Grey’s Anatomy is one of the longest-lasting, successful medical dramas in TV history. However, its portrayal of medical practices and hospital etiquette sometimes leave much to be desired. There are also, surprisingly, instances in which many of the characters successfully follow traditional rules and guidelines of hospital practice, but other times, they don’t. Many things that occur in virtually every episode would be enough to get a doctor dismissed in the real world, although the dreamy soap opera landscape of Grey’s Anatomy doesn’t quite fit in with the real world, so things are a little more lenient.
The steamy relationships of the characters often open themselves up to at-work relations that violate almost all hospital (and common sense) protocols. At the same time, there are plenty of instances where, given this context, the abilities of the show’s medical staff to follow ethical guidelines are surprisingly sufficient. But, the mixed bag of these elements often leads viewers to wonder what the doctors actually should or shouldn’t be doing in any particular situation. Due to this, we’ve compiled a list of 10 Rules The Doctors At Seattle Grace Are Forced To Follow (And 10 They Always Break):
20 Follow: Never Promise a Patient Or Their Family That They Will Live
Early on, George O’Malley actually broke this rule, but that was one of the things that helped cement it. The patient was getting a routine heart procedure and O’Malley promised them that they would make it, but unfortunately, they didn’t. For this, he was reasonably chewed out, and since that time, the rule was largely followed.
This is one thing that is incredibly important for a doctor, as a no matter how a situation seems at first glance, there’s never really any clear indication of where it’s going to go or what’s going to happen. At one point, though, Miranda Bailey also broke this rule and promised a kid that he would live when she probably shouldn’t have. Luckily, he did.
19 Break: Friends and Family Are Not Patients
This one is incredibly common, as they end up being each others’ patients all the time. Miranda Bailey even jokingly pointed out that only one of her interns did not wind up being her patient at some time or another, meaning they were the only one she had not operated on.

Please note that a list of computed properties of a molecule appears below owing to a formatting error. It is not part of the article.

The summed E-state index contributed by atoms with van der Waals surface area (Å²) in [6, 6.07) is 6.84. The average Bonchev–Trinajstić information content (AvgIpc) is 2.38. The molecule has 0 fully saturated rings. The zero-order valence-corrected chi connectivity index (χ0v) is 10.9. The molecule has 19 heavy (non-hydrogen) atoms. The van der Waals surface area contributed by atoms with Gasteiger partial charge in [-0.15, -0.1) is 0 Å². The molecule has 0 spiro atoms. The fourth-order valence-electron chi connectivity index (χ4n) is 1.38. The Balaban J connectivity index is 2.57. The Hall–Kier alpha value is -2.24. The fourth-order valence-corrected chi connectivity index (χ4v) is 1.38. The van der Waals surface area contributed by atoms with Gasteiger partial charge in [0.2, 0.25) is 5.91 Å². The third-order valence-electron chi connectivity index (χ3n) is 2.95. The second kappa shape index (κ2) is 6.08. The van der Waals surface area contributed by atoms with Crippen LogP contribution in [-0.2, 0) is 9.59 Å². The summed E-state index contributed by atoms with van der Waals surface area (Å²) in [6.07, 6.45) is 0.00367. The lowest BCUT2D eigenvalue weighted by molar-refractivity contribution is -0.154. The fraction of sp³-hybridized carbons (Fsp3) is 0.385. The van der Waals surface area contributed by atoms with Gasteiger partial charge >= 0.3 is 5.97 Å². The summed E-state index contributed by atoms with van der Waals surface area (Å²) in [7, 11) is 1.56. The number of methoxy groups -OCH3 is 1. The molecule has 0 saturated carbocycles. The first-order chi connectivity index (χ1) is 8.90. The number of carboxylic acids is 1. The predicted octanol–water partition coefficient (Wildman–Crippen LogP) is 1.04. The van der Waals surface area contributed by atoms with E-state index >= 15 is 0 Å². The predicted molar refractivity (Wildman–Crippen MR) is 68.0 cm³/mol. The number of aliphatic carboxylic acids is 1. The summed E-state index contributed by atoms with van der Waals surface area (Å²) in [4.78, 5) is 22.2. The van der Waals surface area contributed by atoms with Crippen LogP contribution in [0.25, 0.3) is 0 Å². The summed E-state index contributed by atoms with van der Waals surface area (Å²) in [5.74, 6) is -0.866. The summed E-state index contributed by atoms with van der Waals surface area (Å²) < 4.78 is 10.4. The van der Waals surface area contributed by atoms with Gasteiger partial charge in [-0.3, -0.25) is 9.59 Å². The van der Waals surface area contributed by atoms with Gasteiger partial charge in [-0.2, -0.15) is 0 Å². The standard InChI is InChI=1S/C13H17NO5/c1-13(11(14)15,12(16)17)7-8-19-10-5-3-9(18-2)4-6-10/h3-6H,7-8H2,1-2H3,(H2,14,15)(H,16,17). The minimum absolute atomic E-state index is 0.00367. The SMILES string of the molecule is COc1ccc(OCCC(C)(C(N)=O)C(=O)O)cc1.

Obviously, this wouldn’t fly in an actual work environment as it represents a huge conflict of interest. As another example, Dr. Derek Shepard operated on Izzie Stevens, who was also roommates with his wife and in her internship class, by taking out her brain tumor. There are several other examples of this happening throughout the show’s run as well. It’s one that the doctors tend to break fairly often.
18 Follow: Do Not Argue With Colleagues In Front of Patients
This entry’s almost surprising, considering that it tends to fly in the face of typical narrative television in which any scene is an excuse for exposition and character conflict. The doctors at Seattle Grace tend to be surprisingly reserved when it comes to keeping their drama at bay until after speaking to their patients.
Not that they don’t argue right outside of patients’ rooms, of course – where one could naturally assume the patients could still hear them – but they do get credit for a degree of professionalism in this instance. There are always arguments going on between the medical staff, but the more often those occur outside of patients’ earshot, the better.
17 Break: Do Not Get Involved With Your Boss
In the very first episode, Meredith Grey wakes up a stranger she met in a bar, who she later finds out is her new boss, Dr. Derek Shepard. Then, she tells him that they can’t do that and that it’s inappropriate, but kisses him in an elevator moments later.
This is one of the broken rules that drives the show. It’s almost a rule for the show that this rule be broken. For example, there are countless examples of this happening throughout the series: Jo and Alex, Cristina and Owen, Ben Warren was married to Miranda Bailey when he was a resident and she was Chief of Surgery, and the list goes on and on. Naturally, this is something that would never fly in the actual field.